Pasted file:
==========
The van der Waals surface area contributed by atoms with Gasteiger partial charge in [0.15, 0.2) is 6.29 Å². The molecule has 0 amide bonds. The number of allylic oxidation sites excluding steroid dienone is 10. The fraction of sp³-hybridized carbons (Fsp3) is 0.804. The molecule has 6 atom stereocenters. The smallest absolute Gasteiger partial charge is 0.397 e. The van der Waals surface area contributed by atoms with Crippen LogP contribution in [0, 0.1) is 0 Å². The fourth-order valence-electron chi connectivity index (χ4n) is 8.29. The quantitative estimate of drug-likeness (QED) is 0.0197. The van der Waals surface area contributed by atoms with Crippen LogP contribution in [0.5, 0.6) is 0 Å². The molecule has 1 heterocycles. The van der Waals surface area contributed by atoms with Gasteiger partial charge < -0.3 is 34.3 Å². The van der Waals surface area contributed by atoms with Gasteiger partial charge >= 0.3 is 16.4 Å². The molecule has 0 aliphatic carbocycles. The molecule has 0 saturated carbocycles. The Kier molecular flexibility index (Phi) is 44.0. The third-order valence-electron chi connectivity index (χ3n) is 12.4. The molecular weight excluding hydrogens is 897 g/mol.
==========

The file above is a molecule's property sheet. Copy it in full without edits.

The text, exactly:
The van der Waals surface area contributed by atoms with Gasteiger partial charge in [0.15, 0.2) is 6.29 Å². The molecule has 0 amide bonds. The number of allylic oxidation sites excluding steroid dienone is 10. The fraction of sp³-hybridized carbons (Fsp3) is 0.804. The molecule has 6 atom stereocenters. The smallest absolute Gasteiger partial charge is 0.397 e. The van der Waals surface area contributed by atoms with Crippen LogP contribution in [0, 0.1) is 0 Å². The fourth-order valence-electron chi connectivity index (χ4n) is 8.29. The quantitative estimate of drug-likeness (QED) is 0.0197. The van der Waals surface area contributed by atoms with Crippen LogP contribution in [0.5, 0.6) is 0 Å². The molecule has 1 heterocycles. The van der Waals surface area contributed by atoms with Gasteiger partial charge < -0.3 is 34.3 Å². The van der Waals surface area contributed by atoms with Gasteiger partial charge >= 0.3 is 16.4 Å². The molecule has 0 aliphatic carbocycles. The molecule has 0 saturated carbocycles. The Kier molecular flexibility index (Phi) is 44.0. The third-order valence-electron chi connectivity index (χ3n) is 12.4. The molecular weight excluding hydrogens is 897 g/mol.